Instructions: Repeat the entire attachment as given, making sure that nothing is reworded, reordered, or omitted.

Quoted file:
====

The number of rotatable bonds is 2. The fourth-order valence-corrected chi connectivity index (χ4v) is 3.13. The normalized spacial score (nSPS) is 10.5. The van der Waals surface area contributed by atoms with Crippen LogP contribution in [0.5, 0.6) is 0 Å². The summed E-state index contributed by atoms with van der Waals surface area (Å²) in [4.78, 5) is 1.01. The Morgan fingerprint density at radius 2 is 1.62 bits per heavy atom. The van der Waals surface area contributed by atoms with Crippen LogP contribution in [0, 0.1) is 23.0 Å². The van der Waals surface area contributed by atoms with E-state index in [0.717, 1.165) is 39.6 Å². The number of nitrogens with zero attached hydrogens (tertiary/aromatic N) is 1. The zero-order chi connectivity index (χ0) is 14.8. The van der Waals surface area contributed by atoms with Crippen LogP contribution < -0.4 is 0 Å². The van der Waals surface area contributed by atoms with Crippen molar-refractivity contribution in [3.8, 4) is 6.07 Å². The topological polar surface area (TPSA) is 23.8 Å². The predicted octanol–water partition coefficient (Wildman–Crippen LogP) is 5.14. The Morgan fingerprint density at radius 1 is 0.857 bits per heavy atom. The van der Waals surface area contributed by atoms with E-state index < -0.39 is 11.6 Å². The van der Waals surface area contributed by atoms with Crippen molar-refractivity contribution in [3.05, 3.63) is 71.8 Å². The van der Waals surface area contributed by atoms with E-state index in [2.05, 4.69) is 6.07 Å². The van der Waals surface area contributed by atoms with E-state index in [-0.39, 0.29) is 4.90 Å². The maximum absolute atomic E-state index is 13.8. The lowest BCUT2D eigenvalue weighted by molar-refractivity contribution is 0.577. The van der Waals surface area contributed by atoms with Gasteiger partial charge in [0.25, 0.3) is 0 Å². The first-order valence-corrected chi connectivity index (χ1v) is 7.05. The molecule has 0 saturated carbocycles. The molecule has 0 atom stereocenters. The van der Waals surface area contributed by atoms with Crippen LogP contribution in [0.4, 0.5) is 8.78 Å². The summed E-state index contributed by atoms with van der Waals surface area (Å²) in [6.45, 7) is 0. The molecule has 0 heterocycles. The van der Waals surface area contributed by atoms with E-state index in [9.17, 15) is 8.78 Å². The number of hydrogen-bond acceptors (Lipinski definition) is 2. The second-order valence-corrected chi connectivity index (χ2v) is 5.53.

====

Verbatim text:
The number of rotatable bonds is 2. The fourth-order valence-corrected chi connectivity index (χ4v) is 3.13. The normalized spacial score (nSPS) is 10.5. The van der Waals surface area contributed by atoms with Crippen LogP contribution in [0.5, 0.6) is 0 Å². The summed E-state index contributed by atoms with van der Waals surface area (Å²) in [4.78, 5) is 1.01. The Morgan fingerprint density at radius 2 is 1.62 bits per heavy atom. The van der Waals surface area contributed by atoms with Crippen LogP contribution in [0, 0.1) is 23.0 Å². The van der Waals surface area contributed by atoms with E-state index in [0.717, 1.165) is 39.6 Å². The number of nitrogens with zero attached hydrogens (tertiary/aromatic N) is 1. The zero-order chi connectivity index (χ0) is 14.8. The van der Waals surface area contributed by atoms with Crippen LogP contribution < -0.4 is 0 Å². The van der Waals surface area contributed by atoms with Crippen molar-refractivity contribution in [3.8, 4) is 6.07 Å². The topological polar surface area (TPSA) is 23.8 Å². The predicted octanol–water partition coefficient (Wildman–Crippen LogP) is 5.14. The Morgan fingerprint density at radius 1 is 0.857 bits per heavy atom. The van der Waals surface area contributed by atoms with E-state index < -0.39 is 11.6 Å². The van der Waals surface area contributed by atoms with Crippen molar-refractivity contribution in [3.05, 3.63) is 71.8 Å². The van der Waals surface area contributed by atoms with E-state index in [2.05, 4.69) is 6.07 Å². The van der Waals surface area contributed by atoms with E-state index in [-0.39, 0.29) is 4.90 Å². The maximum absolute atomic E-state index is 13.8. The lowest BCUT2D eigenvalue weighted by molar-refractivity contribution is 0.577. The van der Waals surface area contributed by atoms with Gasteiger partial charge in [0.25, 0.3) is 0 Å². The first-order valence-corrected chi connectivity index (χ1v) is 7.05. The molecule has 0 saturated carbocycles. The molecule has 0 atom stereocenters. The van der Waals surface area contributed by atoms with Crippen LogP contribution in [0.4, 0.5) is 8.78 Å². The summed E-state index contributed by atoms with van der Waals surface area (Å²) in [6.45, 7) is 0. The molecule has 0 heterocycles. The van der Waals surface area contributed by atoms with E-state index in [9.17, 15) is 8.78 Å². The number of hydrogen-bond acceptors (Lipinski definition) is 2. The second-order valence-corrected chi connectivity index (χ2v) is 5.53.